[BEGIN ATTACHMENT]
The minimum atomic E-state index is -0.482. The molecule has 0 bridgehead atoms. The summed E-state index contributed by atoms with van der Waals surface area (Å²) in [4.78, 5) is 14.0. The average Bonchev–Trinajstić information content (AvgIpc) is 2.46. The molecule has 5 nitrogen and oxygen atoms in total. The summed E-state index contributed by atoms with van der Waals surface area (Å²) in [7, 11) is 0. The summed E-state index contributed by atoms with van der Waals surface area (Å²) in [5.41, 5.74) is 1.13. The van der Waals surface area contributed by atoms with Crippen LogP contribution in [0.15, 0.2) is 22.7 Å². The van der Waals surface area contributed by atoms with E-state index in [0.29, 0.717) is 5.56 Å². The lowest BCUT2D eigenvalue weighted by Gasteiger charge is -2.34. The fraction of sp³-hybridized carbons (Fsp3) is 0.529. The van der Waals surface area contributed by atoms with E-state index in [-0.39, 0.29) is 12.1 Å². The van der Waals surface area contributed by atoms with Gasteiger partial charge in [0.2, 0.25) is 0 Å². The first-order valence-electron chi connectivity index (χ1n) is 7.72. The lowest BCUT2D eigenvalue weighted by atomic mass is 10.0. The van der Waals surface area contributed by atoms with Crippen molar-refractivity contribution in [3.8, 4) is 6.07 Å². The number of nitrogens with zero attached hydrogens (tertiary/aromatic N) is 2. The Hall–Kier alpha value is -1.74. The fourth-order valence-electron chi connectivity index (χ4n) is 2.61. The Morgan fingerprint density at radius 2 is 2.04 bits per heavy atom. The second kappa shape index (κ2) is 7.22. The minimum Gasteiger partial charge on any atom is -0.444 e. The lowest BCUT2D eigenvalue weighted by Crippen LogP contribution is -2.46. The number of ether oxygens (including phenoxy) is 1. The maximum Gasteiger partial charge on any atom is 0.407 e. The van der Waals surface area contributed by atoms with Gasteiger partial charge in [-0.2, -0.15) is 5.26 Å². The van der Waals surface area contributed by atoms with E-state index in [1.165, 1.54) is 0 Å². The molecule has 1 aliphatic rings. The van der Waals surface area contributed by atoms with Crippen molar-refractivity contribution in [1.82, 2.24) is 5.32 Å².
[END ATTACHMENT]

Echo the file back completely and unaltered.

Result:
The minimum atomic E-state index is -0.482. The molecule has 0 bridgehead atoms. The summed E-state index contributed by atoms with van der Waals surface area (Å²) in [4.78, 5) is 14.0. The average Bonchev–Trinajstić information content (AvgIpc) is 2.46. The molecule has 5 nitrogen and oxygen atoms in total. The summed E-state index contributed by atoms with van der Waals surface area (Å²) in [7, 11) is 0. The summed E-state index contributed by atoms with van der Waals surface area (Å²) in [5.41, 5.74) is 1.13. The van der Waals surface area contributed by atoms with Crippen LogP contribution in [0.15, 0.2) is 22.7 Å². The van der Waals surface area contributed by atoms with E-state index in [0.29, 0.717) is 5.56 Å². The lowest BCUT2D eigenvalue weighted by Gasteiger charge is -2.34. The fraction of sp³-hybridized carbons (Fsp3) is 0.529. The van der Waals surface area contributed by atoms with E-state index in [-0.39, 0.29) is 12.1 Å². The van der Waals surface area contributed by atoms with Gasteiger partial charge in [0.2, 0.25) is 0 Å². The first-order valence-electron chi connectivity index (χ1n) is 7.72. The lowest BCUT2D eigenvalue weighted by atomic mass is 10.0. The van der Waals surface area contributed by atoms with Crippen molar-refractivity contribution in [3.8, 4) is 6.07 Å². The number of nitrogens with zero attached hydrogens (tertiary/aromatic N) is 2. The Hall–Kier alpha value is -1.74. The fourth-order valence-electron chi connectivity index (χ4n) is 2.61. The Morgan fingerprint density at radius 2 is 2.04 bits per heavy atom. The second kappa shape index (κ2) is 7.22. The minimum Gasteiger partial charge on any atom is -0.444 e. The lowest BCUT2D eigenvalue weighted by Crippen LogP contribution is -2.46. The number of ether oxygens (including phenoxy) is 1. The maximum Gasteiger partial charge on any atom is 0.407 e. The van der Waals surface area contributed by atoms with Gasteiger partial charge in [-0.2, -0.15) is 5.26 Å². The van der Waals surface area contributed by atoms with E-state index in [1.165, 1.54) is 0 Å². The molecule has 1 aliphatic rings. The van der Waals surface area contributed by atoms with Crippen molar-refractivity contribution in [1.82, 2.24) is 5.32 Å².